Panchapagesa Sastry, J.
1. This second appeal arises out of a suit instituted by the plaintiff-appellantto recover certain jewels presented to his daughter-in-law at the time of her marriage with his son. It would appear that the son lived for sometime with his wife and thereafter disappeared. It is now more than seven years since he disappeared and nobody has heard from him. The second defendant, the daughter-in-law of the plaintiff, married another person in the year 1941. This suit was filed in December 1945 for recovery of the jewels or their value. The question to be decided by me now is one of limitation. The trial Court held in favour of the plaintiff and decreed the suit. On appeal, the District Judge reversed the decree of the trial Court. He was of opinion that the true cause of action is the remarriage of the second defendant and limitation commenced to run from the date of such remarriage. As it was more than three years, thereafter that the suit was brought, he dismissed the suit.
2. In the second appeal it is contended that this is a case where the remarriage is not consequent on divorce between the parties. This is a case where the remarriage proceeded on the footing of the husband being dead at the time of such remarriage. Nobody knew for certain whether the husband was really dead or not at that time. But it was certainly on the footing of his supposed or presumed death that the remarriage took place and it could be valid if at all only on that basis. Even now there is no definite proof that he died or that he died on any particular day. It is only by recourse to the presumption under Section 107 of the Evidence Act that the courts have to act on the basis that the husband is dead. Plaintiff's claim can be sustained only on the footing of his son's death. The difficulty in this case is caused by the fact that neither party is able to prove definitely as to when exactly plaintiff's son died. There is no presumption in law as to the time of death.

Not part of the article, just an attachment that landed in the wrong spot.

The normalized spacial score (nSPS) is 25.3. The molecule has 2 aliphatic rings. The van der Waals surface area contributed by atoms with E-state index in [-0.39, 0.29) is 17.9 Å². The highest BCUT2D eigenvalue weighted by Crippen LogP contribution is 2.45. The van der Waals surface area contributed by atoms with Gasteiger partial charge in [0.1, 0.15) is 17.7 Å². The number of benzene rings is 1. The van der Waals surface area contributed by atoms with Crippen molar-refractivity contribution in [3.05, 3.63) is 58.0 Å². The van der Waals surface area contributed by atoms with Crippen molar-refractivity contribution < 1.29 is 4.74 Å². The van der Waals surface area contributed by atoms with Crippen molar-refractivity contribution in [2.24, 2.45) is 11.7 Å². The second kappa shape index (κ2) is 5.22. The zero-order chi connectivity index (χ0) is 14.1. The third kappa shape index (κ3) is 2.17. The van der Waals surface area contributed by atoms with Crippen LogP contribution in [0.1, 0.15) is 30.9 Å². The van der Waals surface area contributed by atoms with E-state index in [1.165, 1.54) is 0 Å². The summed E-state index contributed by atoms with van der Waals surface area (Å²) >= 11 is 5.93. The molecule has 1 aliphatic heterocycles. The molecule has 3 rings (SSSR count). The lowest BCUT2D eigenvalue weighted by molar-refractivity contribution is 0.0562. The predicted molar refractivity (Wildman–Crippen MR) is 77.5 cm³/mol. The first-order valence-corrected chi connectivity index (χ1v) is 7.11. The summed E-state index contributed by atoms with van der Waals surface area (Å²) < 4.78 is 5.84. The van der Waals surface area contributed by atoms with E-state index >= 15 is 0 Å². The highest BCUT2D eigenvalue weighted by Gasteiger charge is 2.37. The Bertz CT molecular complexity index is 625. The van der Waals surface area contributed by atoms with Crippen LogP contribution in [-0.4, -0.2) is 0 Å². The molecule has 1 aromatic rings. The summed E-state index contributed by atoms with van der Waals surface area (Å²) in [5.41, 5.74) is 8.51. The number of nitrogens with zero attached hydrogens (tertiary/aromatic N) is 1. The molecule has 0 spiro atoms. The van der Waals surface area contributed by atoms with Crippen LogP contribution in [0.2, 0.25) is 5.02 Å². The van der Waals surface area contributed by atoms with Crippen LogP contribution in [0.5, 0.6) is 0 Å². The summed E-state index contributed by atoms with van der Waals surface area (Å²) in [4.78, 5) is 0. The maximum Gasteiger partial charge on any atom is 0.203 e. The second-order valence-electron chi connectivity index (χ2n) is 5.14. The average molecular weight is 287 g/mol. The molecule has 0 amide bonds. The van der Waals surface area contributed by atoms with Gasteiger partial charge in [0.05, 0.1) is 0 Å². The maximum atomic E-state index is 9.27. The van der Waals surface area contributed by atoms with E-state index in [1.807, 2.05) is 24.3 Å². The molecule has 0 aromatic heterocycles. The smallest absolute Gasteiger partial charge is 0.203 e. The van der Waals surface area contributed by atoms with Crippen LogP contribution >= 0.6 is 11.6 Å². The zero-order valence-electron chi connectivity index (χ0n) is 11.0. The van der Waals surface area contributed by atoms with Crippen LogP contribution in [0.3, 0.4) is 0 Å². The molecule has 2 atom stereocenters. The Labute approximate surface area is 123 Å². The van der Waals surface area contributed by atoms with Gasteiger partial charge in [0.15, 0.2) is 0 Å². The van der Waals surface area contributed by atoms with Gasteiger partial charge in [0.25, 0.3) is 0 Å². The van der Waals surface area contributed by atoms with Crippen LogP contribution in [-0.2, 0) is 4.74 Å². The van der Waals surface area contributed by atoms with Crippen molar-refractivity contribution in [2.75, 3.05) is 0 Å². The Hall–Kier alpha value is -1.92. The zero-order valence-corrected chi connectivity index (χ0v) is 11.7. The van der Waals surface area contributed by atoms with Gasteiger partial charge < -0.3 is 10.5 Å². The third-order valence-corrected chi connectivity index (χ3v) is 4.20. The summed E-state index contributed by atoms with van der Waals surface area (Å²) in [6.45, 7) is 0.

3. Article 49 of the Limitation Act is the articleon which both sides rely as applying to the case.The starting point would be when the possessionbecame unlawful. In the state of affairs as it wasin 1941, nobody can say that the retention of thejewels was unlawful. Whether it was lawful orunlawful, depended upon a fact which was unknown to the parties then, and equally unknowntill now, but by applying the presumption under Section 107 of the Evidence Act, one particular step inestablishing both the plaintiff's title to thejewels as also the unlawful character of the retention now is established and the court proceeds to act on that basis. In these circumstances the proper way of applying Article 49 of theLimitation Act to the peculiar facts and circumstances of this case is only to hold that it hasnot been shown that the retention of the jewelswas unlawful at any time prior to three yearsbefore the suit was instituted. In this view itfollows that the judgment and decree of thelower appellate court should be set aside and theappeal remanded to that court for disposal onthe other points. The costs of this second appealwill abide and follow the results of the rehearingof this appeal by the lower appellate court.Court fee paid on the memorandum of secondappeal will be refunded. Leave to appeal is refused.